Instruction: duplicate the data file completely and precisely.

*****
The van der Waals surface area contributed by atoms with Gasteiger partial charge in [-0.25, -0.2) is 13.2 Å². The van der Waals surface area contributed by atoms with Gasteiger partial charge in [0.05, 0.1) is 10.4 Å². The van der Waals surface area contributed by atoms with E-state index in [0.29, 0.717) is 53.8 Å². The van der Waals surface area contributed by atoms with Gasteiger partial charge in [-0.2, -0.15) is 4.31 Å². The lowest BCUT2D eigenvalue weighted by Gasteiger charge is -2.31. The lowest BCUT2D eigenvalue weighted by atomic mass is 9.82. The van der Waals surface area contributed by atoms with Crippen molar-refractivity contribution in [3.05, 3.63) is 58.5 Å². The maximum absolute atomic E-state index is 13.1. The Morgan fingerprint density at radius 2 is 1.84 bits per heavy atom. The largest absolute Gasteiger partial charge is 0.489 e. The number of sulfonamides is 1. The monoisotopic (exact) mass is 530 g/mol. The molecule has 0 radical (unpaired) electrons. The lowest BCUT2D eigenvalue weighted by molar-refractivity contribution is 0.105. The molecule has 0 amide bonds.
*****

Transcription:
The van der Waals surface area contributed by atoms with Gasteiger partial charge in [-0.25, -0.2) is 13.2 Å². The van der Waals surface area contributed by atoms with Gasteiger partial charge in [0.05, 0.1) is 10.4 Å². The van der Waals surface area contributed by atoms with E-state index in [0.29, 0.717) is 53.8 Å². The van der Waals surface area contributed by atoms with Gasteiger partial charge in [-0.2, -0.15) is 4.31 Å². The lowest BCUT2D eigenvalue weighted by Gasteiger charge is -2.31. The lowest BCUT2D eigenvalue weighted by atomic mass is 9.82. The van der Waals surface area contributed by atoms with Crippen molar-refractivity contribution in [3.05, 3.63) is 58.5 Å². The maximum absolute atomic E-state index is 13.1. The Morgan fingerprint density at radius 2 is 1.84 bits per heavy atom. The largest absolute Gasteiger partial charge is 0.489 e. The number of sulfonamides is 1. The monoisotopic (exact) mass is 530 g/mol. The molecule has 0 radical (unpaired) electrons. The lowest BCUT2D eigenvalue weighted by molar-refractivity contribution is 0.105. The molecule has 0 amide bonds.